The international break will certainly have been welcomed by Tottenham manager Andre Villas-Boas.
|Food for thought: Villas-Boas had a lot to ponder during the international break|
Having seen his team suffer back-to-back Premier League defeats prior to the World Cup qualifiers, the 35-year-old Portuguese is likely to have spent the past two weeks devising a plan to prevent a second consecutive end-of-season collapse from the North Londoners.
Four wins from thirteen matches at the end of the 2011/12 campaign saw Spurs cling onto the fourth Champions League spot, but having earlier been touted as title contenders, they only had themselves to blame when the eventual European champions Chelsea took their place in this season’s competition.
Given that all the English representatives have failed to make it past the Champions League last-16 this time round, Spurs can at least be assured that a fourth-placed finish or better will ensure their status amongst Europe’s elite.
Nevertheless, they’re going to have to work hard for it. AVB’s men are a point behind third-placed Chelsea having played a game more while Arsenal and Everton are only four and six points behind them respectively with a game in hand.
The next four fixtures are likely to prove crucial in the outcome of their season. Key matches at home to Everton and away at Chelsea are sandwiched in between Saturday’s trip to Swansea and the visit of Manchester City to White Hart Lane on 21 April.
If they can come through that difficult spell with a respectable points tally, they will fancy their chances of completing the job against four teams who currently find themselves in the bottom half of the table; Wigan, Southampton, Stoke and Sunderland.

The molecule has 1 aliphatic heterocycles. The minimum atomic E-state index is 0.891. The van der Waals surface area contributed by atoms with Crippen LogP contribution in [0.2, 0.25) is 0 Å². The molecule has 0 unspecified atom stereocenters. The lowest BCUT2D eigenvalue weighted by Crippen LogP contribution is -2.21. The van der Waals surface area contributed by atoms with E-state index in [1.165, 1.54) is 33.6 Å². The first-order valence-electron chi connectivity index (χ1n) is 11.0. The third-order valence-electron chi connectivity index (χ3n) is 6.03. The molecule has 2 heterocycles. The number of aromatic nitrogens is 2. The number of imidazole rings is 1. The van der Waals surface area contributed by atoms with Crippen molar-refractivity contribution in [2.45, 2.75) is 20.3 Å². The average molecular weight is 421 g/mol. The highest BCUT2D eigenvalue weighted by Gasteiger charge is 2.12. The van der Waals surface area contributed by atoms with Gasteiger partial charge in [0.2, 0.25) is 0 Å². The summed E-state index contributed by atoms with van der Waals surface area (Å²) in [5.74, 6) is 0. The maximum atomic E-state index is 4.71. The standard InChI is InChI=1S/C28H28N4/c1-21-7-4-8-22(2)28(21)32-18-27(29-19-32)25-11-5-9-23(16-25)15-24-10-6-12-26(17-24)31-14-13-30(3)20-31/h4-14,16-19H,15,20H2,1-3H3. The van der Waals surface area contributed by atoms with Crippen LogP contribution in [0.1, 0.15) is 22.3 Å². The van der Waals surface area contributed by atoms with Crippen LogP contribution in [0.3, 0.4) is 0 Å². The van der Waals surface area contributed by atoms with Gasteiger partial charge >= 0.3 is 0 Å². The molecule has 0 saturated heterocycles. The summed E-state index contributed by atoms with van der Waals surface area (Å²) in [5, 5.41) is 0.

The pressure is on AVB to match the immediate expectations of chairman Daniel Levy and use the financial gains of Champions League football to mould Spurs into a side capable of challenging for the Premier League title. Success in the Europa League is a possibility but you’d expect that the majority of Spurs fans would sacrifice the silverware for a place in next season’s Champions League. The experience of making it to the quarter-finals in the 2010/11 season provides enough justification for that in itself.
The quality of Spurs’ squad is befitting of Champions League football, however, the future of their star man Gareth Bale could hinge on whether they secure it or not. Real Madrid and Barcelona have been heavily linked with the Welsh wizard and the lure of the two Spanish giants will be even greater if his current club are unable to offer the stage on which his talent deserves to be displayed.
The disappointment of missing out on the Champions League last season sparked the departures of Luka Modric and Rafael van der Vaart and the consequent arrivals of Gylfi Sigurdsson, Mousa Dembele and Clint Dempsey as replacements for them. Two world-class midfielders out. Three very good midfielders in.
Spurs cannot afford to make a habit out of this as they will gradually become a weaker outfit. The quicker they realise their potential as a club, the better.